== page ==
One would think that I would be fit to be a marathon runner from looking at my diet, but I would not say I was “healthy”. Health consists of balance and doesn’t just come from a healthy diet and regular exercise – it also means being emotionally balanced and I was anything but that at the time. I was socially isolated, depressed, and felt all alone in the world.  No diet can fix those problems…


It was around this time that I suddenly developed “allergies” to many foods and would refuse to eat them.  Conveniently, I convinced myself that I was “allergic” to all of the foods I deemed “evil” such as white sugar, dairy, meat, white flour, and a whole host of others that baffled and confused everyone around me.  I used my “allergies” as an excuse to not eat what other people were eating and to avoid eating with others.  So you weren’t allergic to this stuff ? Did it help to stop people’s questioning?

 I soon learned that telling people I was “allergic” to specific foods, they would stop questioning me about what I ate and didn’t eat and why.  It was a way to avoid being scrutinized in public – something that made me recoil even further into myself.

 By now, I was carrying food with me wherever I went, even to restaurants!  I must confess, I have done this up until very recently and only now see the true absurdity of it.  God forbid, I should be at a local eatery without my brown rice or whole grain bread and have to eat refined grain product – I thought that this would surely kill me.  I dreaded going out for meals in the first place, but I figured I could protect myself in part from the evils of “unclean” food by supplementing whatever I was served with something wholesome and “pure”.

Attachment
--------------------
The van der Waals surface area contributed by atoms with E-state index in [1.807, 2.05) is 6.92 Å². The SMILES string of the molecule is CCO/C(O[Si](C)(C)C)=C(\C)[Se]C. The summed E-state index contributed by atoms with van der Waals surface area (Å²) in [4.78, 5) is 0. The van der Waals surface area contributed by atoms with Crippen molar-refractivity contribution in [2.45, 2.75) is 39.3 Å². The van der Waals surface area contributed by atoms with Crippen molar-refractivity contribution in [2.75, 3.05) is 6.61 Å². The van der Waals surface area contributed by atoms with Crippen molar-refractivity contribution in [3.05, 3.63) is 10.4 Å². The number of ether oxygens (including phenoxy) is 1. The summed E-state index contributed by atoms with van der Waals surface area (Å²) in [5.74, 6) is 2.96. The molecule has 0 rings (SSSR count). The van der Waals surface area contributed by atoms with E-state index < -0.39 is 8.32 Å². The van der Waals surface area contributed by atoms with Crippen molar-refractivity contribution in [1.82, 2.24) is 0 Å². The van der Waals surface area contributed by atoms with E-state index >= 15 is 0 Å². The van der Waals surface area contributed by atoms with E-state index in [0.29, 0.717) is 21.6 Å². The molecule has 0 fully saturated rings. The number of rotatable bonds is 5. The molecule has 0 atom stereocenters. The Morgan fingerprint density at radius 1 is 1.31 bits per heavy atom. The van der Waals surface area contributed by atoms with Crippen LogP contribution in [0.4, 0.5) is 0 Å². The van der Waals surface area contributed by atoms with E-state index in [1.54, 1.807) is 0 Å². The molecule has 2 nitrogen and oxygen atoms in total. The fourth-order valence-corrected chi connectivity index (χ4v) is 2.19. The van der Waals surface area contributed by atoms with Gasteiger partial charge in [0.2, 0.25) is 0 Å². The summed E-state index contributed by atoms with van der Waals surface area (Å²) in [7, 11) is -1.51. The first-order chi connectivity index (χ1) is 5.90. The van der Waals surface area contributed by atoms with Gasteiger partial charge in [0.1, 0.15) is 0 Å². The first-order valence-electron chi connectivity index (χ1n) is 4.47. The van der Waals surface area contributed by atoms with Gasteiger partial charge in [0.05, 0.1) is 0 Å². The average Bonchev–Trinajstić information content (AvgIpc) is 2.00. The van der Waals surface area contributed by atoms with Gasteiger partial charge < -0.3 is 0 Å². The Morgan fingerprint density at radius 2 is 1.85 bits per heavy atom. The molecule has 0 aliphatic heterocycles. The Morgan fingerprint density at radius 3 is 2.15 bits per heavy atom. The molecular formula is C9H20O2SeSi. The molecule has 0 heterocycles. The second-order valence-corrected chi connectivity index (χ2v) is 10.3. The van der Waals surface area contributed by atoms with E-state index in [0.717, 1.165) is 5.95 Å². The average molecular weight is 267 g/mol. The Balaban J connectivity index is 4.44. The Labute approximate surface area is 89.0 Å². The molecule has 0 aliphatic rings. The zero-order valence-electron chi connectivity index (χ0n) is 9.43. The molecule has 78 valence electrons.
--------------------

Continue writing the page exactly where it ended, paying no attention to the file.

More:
Friendly bacteria

My mother recalls one event in particular which made her want to curl up and disappear – the three ‘girls’ went by train to Montreal to visit my uncle and I was touting yogurt as my latest “savior” and had brought a tub with me on the train so I could have a constant supply of friendly bacteria in my colon.  As we were sitting on the train (there were four seats per section so we were joined by another lady), it was a bit bumpy which caused my tub of yogurt to fall swiftly on the head of the stranger sitting with us.  She couldn’t even see through the lumps of white goo encrusted on her face, but she was amazingly gracious about it.  My mother got angry with me and I couldn’t understand why.  I was just upset that my entire yogurt was wasted. Luckily, I can see the humour in it now but I didn’t when it happened.

At the time, I didn’t think there was anything strange about my behaviour.  In fact, I felt a righteous indignation about my food beliefs and looked down on anyone who wasn’t as ‘wise’ and ‘self-disciplined’ as I was.  I believed I was somewhat of an enlightened being due to my ‘clean eating’ lifestyle.  Now I see that I was terribly isolated and lonely.  I feel sad for my old self now and see that I used righteous eating as a means to create safety and security in a life that was terrifying and out of control. Why were you isolated and lonely? Need examples of that – did you decline get-togethers?

While I still eat a very healthy and mostly vegetarian diet, I have relaxed a lot about food and eating. Why? How did you get to this point? Was there a turning point from you when you realized that what you were doing was not only not healthy, but unhealthy?

I’ve learned healthier ways to cope with life’s uncertainties and problems and no longer need to use ‘healthy eating’ as a security blanket.  I’ve also learned that it’s more important to focus on being connected with others and eat less healthy foods than it is to be isolated and lonely following a ‘perfect’ diet.  Today, I’d gladly trade a solitary ‘wheatgrass high’ for the peace and loving connections I now have with those around me.

Esther Kane, MSW, author of “It’s Not About the Food: A Woman’s Guide to Making Peace with Food and Our Bodies” (www.endyoureatingdisorder.com).